At first glance, human resources management (HRM or HR) seems fairly simplistic: It’s the management of an organization’s human resources. This definition lacks nuance, however; it doesn’t tell you what your HRM team is really doing—or how they benefit your firm.


As noted, HRM is succinctly defined as the management of a firm’s human resources. “Human resources” refers to the firm’s employees; the resources refer to the capacity and skills of staff to do their jobs and fill positions within the firm. Essentially, HRM refers to the “management” of these resources: training employees to do their jobs more effectively or safely, providing staff with information about corporate policies or a new benefits program, and managing the hiring, firing, and promotion of employees.

But human resources management actually extends even beyond that definition. In fact, HRM encompasses many more key functionalities.


Basic HRM deals with managing the human beings that staff your firm. This would include hiring, firing, and promoting employees. Above that most basic level, this could also mean the HR team engages in talent acquisition, staff training and education, and a mentoring program designed to help employees ready themselves for stepping into successively more senior positions within your firm. Human resources management also deals with workplace conflict, taking complaints and addressing concerns from employees, ensuring fair review procedures, and working with those employees who have violated corporate policy or legislation to remedy their behaviour.


Human resources management also has a financial component. As the administrators of all things related to staffing, HR often deals with payroll, compensation, and benefits. While it may make sense to have accounting deal with the actual ledgers or issuing of cheques, HR staff are more familiar with policies surrounding things such as raises, overtime compensation, vacation pay, and benefits policies. That makes them far more suited to deal with these aspects of managing your firm’s human resources. After all, if your staff members aren’t paid on time, you’re unlikely to have many human resources left to manage.


Human resources management also embraces a good deal of legal expertise. Why? Governments have taken leaps and bounds when it comes to regulating what employers may or may not do. For example, governments may mandate a minimum wage or they may legislate about how overtime compensation is to be determined. They might also create laws surrounding equitable hiring practices, designed to ensure the fair and equitable treatment of all citizens under the government’s domain.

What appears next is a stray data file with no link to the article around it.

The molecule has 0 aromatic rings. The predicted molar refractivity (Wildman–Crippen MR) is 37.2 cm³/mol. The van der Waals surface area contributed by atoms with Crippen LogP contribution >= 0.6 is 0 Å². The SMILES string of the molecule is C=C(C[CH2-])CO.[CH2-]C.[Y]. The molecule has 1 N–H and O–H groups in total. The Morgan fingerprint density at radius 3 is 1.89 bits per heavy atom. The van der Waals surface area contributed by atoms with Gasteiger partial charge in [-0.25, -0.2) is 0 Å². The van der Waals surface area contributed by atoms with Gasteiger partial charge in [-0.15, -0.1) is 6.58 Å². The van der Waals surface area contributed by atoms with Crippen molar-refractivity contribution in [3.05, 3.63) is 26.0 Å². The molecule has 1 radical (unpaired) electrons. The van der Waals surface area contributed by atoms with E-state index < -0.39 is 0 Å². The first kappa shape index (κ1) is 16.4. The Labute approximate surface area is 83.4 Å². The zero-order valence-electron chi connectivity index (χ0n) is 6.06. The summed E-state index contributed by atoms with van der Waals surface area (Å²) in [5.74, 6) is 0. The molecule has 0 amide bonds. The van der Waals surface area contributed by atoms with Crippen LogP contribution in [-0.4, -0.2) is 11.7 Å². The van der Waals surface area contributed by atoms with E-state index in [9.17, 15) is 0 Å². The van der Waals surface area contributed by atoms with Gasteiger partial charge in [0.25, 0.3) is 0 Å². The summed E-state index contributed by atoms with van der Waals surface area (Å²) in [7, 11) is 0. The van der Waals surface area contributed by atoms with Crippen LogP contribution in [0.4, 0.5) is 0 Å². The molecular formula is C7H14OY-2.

An HR professional must be aware of the legislation and bring his or her corporate policies into line with the letter of the law; if minimum wage is set to be raised on October 1, the HR professional will need to ensure that payroll for all employees making minimum wage is adjusted to reflect the new legal minimum. If an employee is to be hired or fired, the HR department must ensure that they follow the legal framework in managing that process—otherwise, the company could be hit with a lawsuit alleging discrimination, something that no firm wants to deal with.


Human resources sometimes gets a bad rap for being ineffective; HR often represents the main conduit between management and employees. Both sides can be distrustful of the HR “middleman,” as both suspect that HR staff are working in the interests of the other. What is evident, then, is that HRM is a very human enterprise, often looking to the best interests of both the firm and the individuals who staff it. HR may undertake the management of conflict between two employees, ensure the equitable and fair treatment of all employees, or even promote a health and wellness program or an optional training session to learn new skills that will help employees attain their maximum personal potential. Human resources management is a very human occupation indeed.

Felicia Smith

Felicia is the manager of human capital solutions at AugmentHR. With over six years of recruitment experience coupled with multi-faceted HR roles, Felicia is an expert in matching people with the right role and environment. She has worked in many different industries, including investment banking, HR consulting firms, medical, and commercial. Understanding people is one of her strengths, and she has recruited at every level, from directors, project managers, and engineers to operators and general labourers. Her ability to network and develop relationships has been a key tool to her success. With approximately two years of experience managing people and creating a positive work environment, Felicia’s diverse skill set makes her a well-rounded individual. Her business education and background help her identify different business needs and human capital solutions.

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